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banner Thursday, 24 January, 2002, 05:55 GMT
Llodra gets the bird
Boutter raced to help the stricken bird
Boutter raced to help the stricken bird
Play was temporarily halted at the Australian Open on Thursday when a bird was killed by a tennis ball.

The bird, believed to be a house martin, came to a grisly end when he instinctively chased a moth across the Rod Laver Arena.

Sadly he flew straight into the path of a powerfully struck forehand by French doubles player Michael Llodra.

The force of the shot killed the bird instantly and he dropped like a stone to the court.

I didn't do it deliberately
Michael Llodra
Julien Boutter, who was partnering Arnaud Clement in what was already a tense semi-final against Llodra and Fabrice Santoro, was the first to respond.

He threw down his racquet and dashed over to where the bird lay, hoping for a miracle.

But he was too late, so he fell to his knees, crossed himself and delivered the last rites.

The other players joined in the impromptu funeral until a court official ended the ceremony and ushered the bereaved back to their respective sides of the net.

Llodra and Santoro then went on to seal a hard-fought 6-3 3-6 12-10 win to book a place in the final.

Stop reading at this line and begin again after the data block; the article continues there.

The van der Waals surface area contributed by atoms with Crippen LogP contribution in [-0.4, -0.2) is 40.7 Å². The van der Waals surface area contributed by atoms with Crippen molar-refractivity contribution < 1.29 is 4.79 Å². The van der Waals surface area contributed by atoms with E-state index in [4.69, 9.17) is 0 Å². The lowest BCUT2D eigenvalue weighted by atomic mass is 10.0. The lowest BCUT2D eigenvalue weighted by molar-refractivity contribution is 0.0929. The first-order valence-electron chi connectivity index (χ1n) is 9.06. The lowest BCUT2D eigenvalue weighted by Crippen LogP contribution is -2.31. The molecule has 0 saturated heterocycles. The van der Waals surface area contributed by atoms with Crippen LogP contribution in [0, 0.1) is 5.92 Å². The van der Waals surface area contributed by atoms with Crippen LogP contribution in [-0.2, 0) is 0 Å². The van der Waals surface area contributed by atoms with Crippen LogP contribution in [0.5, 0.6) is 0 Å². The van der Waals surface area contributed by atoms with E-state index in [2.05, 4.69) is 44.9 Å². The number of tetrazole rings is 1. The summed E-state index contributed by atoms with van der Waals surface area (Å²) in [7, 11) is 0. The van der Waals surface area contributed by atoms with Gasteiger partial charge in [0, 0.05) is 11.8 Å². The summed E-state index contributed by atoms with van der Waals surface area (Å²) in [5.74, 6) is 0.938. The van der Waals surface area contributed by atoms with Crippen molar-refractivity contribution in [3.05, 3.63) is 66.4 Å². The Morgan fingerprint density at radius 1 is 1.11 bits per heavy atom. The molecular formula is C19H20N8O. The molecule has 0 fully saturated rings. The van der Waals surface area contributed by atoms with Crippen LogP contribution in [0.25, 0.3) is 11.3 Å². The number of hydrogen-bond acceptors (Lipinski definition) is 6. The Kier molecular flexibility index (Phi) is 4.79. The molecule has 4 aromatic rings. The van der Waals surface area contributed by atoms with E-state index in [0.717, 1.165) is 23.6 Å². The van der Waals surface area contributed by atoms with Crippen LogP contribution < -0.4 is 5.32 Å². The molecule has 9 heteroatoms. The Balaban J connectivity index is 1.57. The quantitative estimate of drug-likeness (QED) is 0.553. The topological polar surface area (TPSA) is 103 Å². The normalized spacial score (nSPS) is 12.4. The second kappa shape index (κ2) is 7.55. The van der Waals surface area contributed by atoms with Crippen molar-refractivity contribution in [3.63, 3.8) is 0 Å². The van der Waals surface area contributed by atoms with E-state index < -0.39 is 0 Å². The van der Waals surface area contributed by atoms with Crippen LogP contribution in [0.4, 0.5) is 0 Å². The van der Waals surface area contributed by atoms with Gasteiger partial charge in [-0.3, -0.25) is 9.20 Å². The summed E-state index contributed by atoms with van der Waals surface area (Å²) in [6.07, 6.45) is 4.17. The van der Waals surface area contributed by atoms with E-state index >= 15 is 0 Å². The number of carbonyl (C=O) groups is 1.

Afterwards Llodra said: "I didn't do it deliberately.

"But at least I saved the moth."

It is not the first time a bird has been killed in a sporting arena.

The gruesome footage of a bird "exploding" in a spring-training game between the San Francisco Giants and the Arizona Diamondbacks last year was shown on dinner-time news broadcasts around the world.

Stuffed sparrow

Arizona's Randy Johnson struck and killed a low-flying dove that had the misfortune of crossing in front of home plate at the same time as the 100mph ball.

American golfer Tom Kite was trailing by one stroke on the 71st hole of a tournament in Boston last year when he killed a bird with his tee shot.

But probably the most famous was the sparrow killed by a quick delivery by Jehangir Khan, of Cambridge University, to T.N. Pearce, playing for the Marylebone Cricket Club in July 1936.

The bird died instantly but his memory lives on because they stuffed him and put him on display in the museum at Lord's.

Links to more Australian Open stories are at the foot of the page.


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